Online counselling​ and diabetes

What it is and why it might be a good option for people living with diabetes

By Dr Elizabeth Holmes-Truscott

What is online counselling?

These days, it is common for people to use various technologies to access mental health information, resources and services. ‘eMental health’ also commonly referred to as ‘digital mental health’, refers to the use of technologies such as the internet, mobile devices, telephones and computers to promote psychological well-being. Mobile and internet technologies, in particular, have improved the accessibility of communication for the delivery of mental health resources and services. Increasingly, people are accessing therapeutic services (e.g. ‘seeing’ a psychologist) via telephone, email, instant messaging and video-chat (sometimes called telehealth, telemedicine or online counselling).

Is online counselling effective?

Research suggests that e-mental health programs can be effective. In fact, a systematic review of online therapy compared to face-to-face therapy concluded that the two are largely equivalent in their effectiveness. Other studies have found internet and mobile-based interventions have been shown to reduce depressive symptoms among people with diagnosed depression and specifically among people with diabetes.

Who might use online counselling?

Online counselling can be particularly helpful for people who are geographically isolated (e.g. living in rural/remote areas), unable to travel due to illness or disability, or who are unable to travel to a face-to-face service due to time restraints/other responsibilities. For people living with diabetes, there is a limited number of mental health professionals who have a specialist understanding of diabetes. Online counselling increases access to diabetes-specific psychology services. We are aware of are two such services that are currently offered online. These are: The Diabetes e-Psychology Service and Diabetes Clinical Psychology.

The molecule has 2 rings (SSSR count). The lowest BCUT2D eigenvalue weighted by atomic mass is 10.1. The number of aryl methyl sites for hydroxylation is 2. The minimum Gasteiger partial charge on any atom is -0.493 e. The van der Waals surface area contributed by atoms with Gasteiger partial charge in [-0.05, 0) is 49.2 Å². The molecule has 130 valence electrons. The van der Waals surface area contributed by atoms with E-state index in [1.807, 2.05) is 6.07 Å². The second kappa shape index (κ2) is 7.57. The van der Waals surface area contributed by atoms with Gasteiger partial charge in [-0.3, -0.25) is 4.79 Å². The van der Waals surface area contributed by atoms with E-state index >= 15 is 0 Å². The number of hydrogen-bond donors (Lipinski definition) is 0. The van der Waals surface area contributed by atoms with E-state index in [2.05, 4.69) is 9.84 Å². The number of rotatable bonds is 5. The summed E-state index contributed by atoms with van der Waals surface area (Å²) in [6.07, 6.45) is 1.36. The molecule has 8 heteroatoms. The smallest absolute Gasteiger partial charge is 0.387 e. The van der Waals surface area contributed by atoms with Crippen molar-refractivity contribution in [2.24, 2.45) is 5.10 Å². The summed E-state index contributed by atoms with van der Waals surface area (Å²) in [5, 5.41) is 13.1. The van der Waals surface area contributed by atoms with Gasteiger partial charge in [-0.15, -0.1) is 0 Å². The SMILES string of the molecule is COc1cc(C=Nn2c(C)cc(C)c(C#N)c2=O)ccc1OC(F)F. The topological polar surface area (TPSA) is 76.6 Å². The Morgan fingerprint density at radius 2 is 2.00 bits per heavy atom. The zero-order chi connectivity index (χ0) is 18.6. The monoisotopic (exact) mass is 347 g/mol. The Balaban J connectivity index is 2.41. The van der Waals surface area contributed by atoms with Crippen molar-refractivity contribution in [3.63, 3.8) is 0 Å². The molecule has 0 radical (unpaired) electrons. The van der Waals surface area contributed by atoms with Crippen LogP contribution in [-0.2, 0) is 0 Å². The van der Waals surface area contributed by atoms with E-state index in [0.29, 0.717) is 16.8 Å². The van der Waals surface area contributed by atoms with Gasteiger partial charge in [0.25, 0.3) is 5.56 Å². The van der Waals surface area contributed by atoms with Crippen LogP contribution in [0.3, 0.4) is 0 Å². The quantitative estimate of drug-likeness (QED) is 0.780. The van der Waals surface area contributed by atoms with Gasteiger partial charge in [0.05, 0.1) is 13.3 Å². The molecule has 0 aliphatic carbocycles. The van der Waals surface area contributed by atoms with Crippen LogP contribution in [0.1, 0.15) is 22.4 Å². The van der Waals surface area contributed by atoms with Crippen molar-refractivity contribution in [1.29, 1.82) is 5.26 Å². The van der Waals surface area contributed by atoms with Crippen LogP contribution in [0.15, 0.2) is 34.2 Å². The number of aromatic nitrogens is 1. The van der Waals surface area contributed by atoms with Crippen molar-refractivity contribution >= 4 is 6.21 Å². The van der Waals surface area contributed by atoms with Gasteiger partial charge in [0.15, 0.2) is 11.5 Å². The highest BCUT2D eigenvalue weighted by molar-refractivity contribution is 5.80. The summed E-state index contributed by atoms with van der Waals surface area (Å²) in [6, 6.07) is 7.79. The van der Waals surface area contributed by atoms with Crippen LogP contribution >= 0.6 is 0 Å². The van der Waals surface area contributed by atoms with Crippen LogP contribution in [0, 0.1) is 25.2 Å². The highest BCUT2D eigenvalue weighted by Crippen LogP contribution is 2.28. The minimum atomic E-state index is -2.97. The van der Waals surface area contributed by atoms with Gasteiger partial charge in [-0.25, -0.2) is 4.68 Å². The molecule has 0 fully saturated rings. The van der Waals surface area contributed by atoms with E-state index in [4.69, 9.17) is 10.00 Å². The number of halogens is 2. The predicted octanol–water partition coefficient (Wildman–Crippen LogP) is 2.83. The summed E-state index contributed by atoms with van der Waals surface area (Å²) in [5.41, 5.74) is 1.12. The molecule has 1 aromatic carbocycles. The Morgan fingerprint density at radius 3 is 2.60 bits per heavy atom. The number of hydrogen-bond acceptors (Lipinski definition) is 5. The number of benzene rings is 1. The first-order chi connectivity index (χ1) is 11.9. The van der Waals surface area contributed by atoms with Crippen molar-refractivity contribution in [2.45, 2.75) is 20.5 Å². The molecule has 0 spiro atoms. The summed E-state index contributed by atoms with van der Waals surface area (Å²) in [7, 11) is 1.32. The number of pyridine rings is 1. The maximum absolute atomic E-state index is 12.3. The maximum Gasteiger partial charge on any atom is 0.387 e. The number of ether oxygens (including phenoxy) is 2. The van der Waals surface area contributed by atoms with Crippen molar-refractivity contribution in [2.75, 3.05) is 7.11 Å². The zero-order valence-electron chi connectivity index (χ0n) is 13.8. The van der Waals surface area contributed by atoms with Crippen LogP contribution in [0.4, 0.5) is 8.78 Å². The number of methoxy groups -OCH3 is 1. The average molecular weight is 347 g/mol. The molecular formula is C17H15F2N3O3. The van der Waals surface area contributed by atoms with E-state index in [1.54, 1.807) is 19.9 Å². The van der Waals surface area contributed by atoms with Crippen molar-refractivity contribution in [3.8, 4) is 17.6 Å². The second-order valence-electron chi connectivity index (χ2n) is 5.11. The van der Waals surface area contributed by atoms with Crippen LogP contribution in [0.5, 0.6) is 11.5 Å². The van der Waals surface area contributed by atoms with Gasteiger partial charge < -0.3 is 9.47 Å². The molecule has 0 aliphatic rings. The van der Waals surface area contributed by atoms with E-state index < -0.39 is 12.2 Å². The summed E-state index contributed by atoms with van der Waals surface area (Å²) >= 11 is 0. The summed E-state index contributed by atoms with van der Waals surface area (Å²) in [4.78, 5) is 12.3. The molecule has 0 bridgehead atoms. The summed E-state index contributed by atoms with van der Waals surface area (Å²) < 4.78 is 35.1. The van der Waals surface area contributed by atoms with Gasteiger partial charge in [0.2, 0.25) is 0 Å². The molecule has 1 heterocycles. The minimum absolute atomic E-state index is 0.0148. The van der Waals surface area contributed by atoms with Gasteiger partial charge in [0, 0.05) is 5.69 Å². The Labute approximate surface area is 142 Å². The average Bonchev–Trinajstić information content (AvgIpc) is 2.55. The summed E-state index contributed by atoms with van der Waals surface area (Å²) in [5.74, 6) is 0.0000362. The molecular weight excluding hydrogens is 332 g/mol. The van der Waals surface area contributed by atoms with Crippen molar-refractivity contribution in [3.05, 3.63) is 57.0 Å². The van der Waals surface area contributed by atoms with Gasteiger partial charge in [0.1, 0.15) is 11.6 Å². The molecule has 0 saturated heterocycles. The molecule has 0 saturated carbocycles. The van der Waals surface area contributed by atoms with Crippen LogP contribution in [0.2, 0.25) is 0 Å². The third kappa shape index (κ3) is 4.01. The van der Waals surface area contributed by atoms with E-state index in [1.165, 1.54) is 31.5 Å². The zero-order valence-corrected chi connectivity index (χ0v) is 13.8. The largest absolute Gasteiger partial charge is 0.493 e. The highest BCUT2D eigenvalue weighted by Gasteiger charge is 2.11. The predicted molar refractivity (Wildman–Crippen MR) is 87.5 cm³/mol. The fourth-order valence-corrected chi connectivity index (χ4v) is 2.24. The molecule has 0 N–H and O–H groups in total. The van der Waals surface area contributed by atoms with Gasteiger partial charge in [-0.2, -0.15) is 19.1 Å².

What are the costs of online counselling?

Despite the advantages of online counselling, it is important to recognise that this type of service may not be suitable for everyone. First, online counselling is not covered by Medicare (except for those in certain rural or remote areas). While there are ongoing efforts to include online counselling as a Medicare item, for the meantime, online counselling fees are completely out-of-pocket. Some private health insurance funds may provide a rebate, however this is dependent on your insurance policy. In addition, clients with acute problems (e.g. at high risk of harm to self or others) are not suited to online counselling, and should be assessed and treated by a mental health professional in person.

To learn more about online counselling, you can read this article written for The Conversation, titled ‘Is online therapy as good as talking face-to-face with a clinician?

If you are considering seeking mental health support, it can help to speak with your general practitioner or diabetes health professional first. They may offer some advice or information that can assist you in making the right decision for you.

Disclosure: ‘The Diabetes e-Psychology Service’ is run by Psychologist Dr Adriana Ventura, who is a former Research Fellow at the ACBRD.

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